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Mirek Woźniak

Tools for Remote and Distributed Retrospectives

10 June 2014 | Mirek Woźniak

Retrospectives are so easy.

You just sit in a room, draw on a whiteboard, think what went well, what went wrong and then go for a pizza. Piece of cake.

Providing you're in the same office.

It's trickier when working in a remote & distributed company. And no, Skype doesn't cut it. You need good tools (which, surprisingly, mirror the real-life accessories) and a healthy attitude - after all, a good retro isn't about praising everyone involved. Plus, it's way easier to be misunderstood via video&voice chat than face-to-face.

However, even if you're not remote/distributed, knowing how to do remote retrospectives might be a good skill to have. Just imagine an obligatory on-site client work. Or branching out to a different country.

Just as with our remote hiring recipe or communication tool post, it's a loose guide - hope you'll find it useful!

But firstly - why do we do retrospectives at all?

Why retrospectives matter?

Retrospectives are 100% agile - and not just for the buzzword's sake; doing frequent retros is just common sense. Well, at least if you want to learn from your mistakes. Because we'll probably always make them - retros just help us make them less often.

Secondly, it's about team building. We believe that a good team is able to say "We botched this work, sorry." but also "We really pulled this one off, great!". And that's priceless when working in a remote environment.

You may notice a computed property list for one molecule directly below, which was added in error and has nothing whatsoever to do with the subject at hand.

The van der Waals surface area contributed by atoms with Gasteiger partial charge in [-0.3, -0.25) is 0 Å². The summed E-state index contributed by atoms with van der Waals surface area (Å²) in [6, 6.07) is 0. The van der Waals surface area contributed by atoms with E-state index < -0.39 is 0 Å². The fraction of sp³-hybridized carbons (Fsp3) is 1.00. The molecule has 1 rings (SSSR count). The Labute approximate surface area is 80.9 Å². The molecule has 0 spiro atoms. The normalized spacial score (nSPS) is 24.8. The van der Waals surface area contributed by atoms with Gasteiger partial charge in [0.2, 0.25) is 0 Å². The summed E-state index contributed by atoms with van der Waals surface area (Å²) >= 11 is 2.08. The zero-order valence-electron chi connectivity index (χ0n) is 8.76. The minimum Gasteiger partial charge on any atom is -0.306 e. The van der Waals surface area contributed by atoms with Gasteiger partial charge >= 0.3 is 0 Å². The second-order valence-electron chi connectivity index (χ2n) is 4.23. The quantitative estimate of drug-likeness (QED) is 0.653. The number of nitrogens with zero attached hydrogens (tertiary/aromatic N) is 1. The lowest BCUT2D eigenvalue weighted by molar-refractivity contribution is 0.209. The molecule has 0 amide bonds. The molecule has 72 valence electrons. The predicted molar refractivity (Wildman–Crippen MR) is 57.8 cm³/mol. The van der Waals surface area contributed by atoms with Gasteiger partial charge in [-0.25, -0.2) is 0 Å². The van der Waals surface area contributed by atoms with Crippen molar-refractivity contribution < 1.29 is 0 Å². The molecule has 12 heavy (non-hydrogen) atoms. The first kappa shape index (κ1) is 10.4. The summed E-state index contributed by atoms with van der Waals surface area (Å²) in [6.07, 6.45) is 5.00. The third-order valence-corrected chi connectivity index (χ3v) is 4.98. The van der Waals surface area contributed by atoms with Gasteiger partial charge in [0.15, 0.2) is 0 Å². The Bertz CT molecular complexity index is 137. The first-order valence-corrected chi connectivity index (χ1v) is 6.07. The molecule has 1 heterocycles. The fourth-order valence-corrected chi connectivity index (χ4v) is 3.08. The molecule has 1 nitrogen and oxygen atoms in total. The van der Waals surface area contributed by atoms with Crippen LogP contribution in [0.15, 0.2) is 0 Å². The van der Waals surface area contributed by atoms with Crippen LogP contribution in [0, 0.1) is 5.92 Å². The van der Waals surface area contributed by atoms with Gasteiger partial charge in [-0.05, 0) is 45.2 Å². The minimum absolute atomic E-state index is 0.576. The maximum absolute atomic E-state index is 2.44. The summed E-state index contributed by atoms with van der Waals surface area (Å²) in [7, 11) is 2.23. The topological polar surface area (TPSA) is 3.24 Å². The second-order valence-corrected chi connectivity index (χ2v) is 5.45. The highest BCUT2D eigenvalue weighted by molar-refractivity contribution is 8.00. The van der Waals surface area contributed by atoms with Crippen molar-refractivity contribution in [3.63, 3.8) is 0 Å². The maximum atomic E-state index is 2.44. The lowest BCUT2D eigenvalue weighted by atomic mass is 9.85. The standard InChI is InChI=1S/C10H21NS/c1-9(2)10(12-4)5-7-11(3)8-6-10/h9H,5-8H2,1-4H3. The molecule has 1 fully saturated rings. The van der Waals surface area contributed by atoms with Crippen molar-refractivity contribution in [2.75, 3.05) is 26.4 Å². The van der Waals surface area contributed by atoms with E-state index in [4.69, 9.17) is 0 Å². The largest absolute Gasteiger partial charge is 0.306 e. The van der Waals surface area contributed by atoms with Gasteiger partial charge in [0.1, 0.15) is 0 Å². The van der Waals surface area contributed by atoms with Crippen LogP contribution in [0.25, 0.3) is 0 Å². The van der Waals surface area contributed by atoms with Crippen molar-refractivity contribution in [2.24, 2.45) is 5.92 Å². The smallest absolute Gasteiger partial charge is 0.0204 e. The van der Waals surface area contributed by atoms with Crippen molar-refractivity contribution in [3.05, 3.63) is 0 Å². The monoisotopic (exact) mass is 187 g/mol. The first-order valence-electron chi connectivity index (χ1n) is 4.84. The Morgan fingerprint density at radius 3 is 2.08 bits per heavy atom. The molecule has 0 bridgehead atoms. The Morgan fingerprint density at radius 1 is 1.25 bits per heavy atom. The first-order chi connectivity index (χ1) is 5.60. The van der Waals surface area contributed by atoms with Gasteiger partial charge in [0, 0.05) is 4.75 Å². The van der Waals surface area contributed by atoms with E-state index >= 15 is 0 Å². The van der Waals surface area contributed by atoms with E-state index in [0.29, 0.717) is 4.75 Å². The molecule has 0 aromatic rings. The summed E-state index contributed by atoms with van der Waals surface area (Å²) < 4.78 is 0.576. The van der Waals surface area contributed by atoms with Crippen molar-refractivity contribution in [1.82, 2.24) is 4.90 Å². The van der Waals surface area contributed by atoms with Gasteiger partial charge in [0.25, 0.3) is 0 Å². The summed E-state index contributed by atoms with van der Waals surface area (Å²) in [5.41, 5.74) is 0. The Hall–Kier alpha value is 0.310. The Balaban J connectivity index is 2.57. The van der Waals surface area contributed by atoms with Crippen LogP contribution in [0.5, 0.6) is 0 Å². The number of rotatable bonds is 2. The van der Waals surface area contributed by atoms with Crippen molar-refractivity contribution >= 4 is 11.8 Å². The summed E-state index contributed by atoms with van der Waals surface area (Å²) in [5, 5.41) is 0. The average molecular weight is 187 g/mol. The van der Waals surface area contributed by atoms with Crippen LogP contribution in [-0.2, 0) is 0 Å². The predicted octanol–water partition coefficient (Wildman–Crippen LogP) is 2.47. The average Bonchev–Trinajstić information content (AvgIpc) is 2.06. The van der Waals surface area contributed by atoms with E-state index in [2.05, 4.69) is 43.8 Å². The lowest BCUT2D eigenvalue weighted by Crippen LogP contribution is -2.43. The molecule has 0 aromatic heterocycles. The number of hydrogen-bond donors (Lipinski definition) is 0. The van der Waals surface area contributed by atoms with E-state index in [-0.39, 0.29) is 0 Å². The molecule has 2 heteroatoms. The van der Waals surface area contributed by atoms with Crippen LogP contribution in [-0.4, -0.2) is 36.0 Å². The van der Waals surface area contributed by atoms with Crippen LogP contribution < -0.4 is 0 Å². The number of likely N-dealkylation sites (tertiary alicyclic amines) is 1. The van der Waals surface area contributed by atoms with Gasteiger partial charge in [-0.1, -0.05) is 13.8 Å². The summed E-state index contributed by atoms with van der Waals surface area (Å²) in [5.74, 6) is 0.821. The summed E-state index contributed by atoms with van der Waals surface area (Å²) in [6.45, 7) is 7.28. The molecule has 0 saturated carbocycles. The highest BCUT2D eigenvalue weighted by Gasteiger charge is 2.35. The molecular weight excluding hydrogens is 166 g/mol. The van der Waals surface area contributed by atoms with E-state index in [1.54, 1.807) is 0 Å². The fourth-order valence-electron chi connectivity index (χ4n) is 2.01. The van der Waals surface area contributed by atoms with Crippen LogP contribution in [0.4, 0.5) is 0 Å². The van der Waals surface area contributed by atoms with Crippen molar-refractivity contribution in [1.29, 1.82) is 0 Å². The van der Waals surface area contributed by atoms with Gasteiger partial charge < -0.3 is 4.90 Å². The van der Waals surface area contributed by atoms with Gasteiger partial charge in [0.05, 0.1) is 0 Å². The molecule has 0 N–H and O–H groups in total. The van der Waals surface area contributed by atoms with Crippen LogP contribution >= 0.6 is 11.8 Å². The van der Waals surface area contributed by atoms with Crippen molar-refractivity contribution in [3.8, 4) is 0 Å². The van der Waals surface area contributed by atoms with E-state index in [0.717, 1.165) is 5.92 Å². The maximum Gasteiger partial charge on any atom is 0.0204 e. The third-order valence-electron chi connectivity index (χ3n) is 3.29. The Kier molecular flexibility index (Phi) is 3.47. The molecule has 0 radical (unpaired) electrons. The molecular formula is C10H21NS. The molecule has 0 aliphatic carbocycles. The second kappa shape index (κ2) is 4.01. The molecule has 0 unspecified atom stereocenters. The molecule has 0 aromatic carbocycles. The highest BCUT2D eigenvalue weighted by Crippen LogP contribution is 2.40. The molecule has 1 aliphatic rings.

Not to mention that the air is way clearer after a frank, open retro. Let's see the tools!

Draw away with Cosketch, Twiddla

The retrospectives sometimes look a bit like this:

Online whiteboards such as Cosketch or Twiddla work very well for mindstorming, taking notes and, are, erm, entertainment. Take the image above.

One of the team drew it and used the image's elements as "anchors". They put things slowing them down around the boat's anchor and those that "propelled" them at the sail; the isle symbolized the "paradise" place the team was going to, full of brilliant ideas for the future. The shark's a random doodle (I thought it was the bus factor).

Pros:

  • - Colour variety (one for each team member)
  • - You can really draw something (instead of describing it)
  • - Changes stored in the history and "undo" is available


Cons:

  • - May seem too complicated
  • - Doesn't look nice & organised
  • - Some synchronisation problems


Drawing might need some discipline or using another tool in order to present the retrospective's results in a clear way.

On board with IdeaBoardz, Trello

IdeaBoardz is a skeuomorphic (remember the craze?) simple management tool. Like, really simple. It can choke during bigger retros - after all, how many sticky cards can you cram into a whiteboard? Plus, IdeaBoardz has got very few features besides.

We use Trello because we like it, but any single project management tool will do the trick - just create a new board and retrospect! The only possible drawback we can think of is the lack of easy export of retro results. Or, well, clutter - providing you've got lots of boards in your organisation.

Pros:

  • - Similiar to real-life retro
  • - You clearly see what went well and what wrong


Cons:

  • - Many cards mean mess
  • - Not so convenient for action points
  • - Cards must be concise


Document sharing with Hackpad, Google Docs

Quite similiar tools, though Hackpad is more for real-time collaboration. On the other hand, almost everyone has google account, google drive and Google Docs.

Pros:

  • - Very useful when writing down action points (Google Docs)
  • - You see clearly who wrote what (Hackpad)


Cons:

  • - May be less informative than cards or drawings
  • - Sharing isn't exactly flawless (Google Docs)


So, how's your retro today?

Read more about our way of work (in-depth article).

Header photo by Ariana Prestes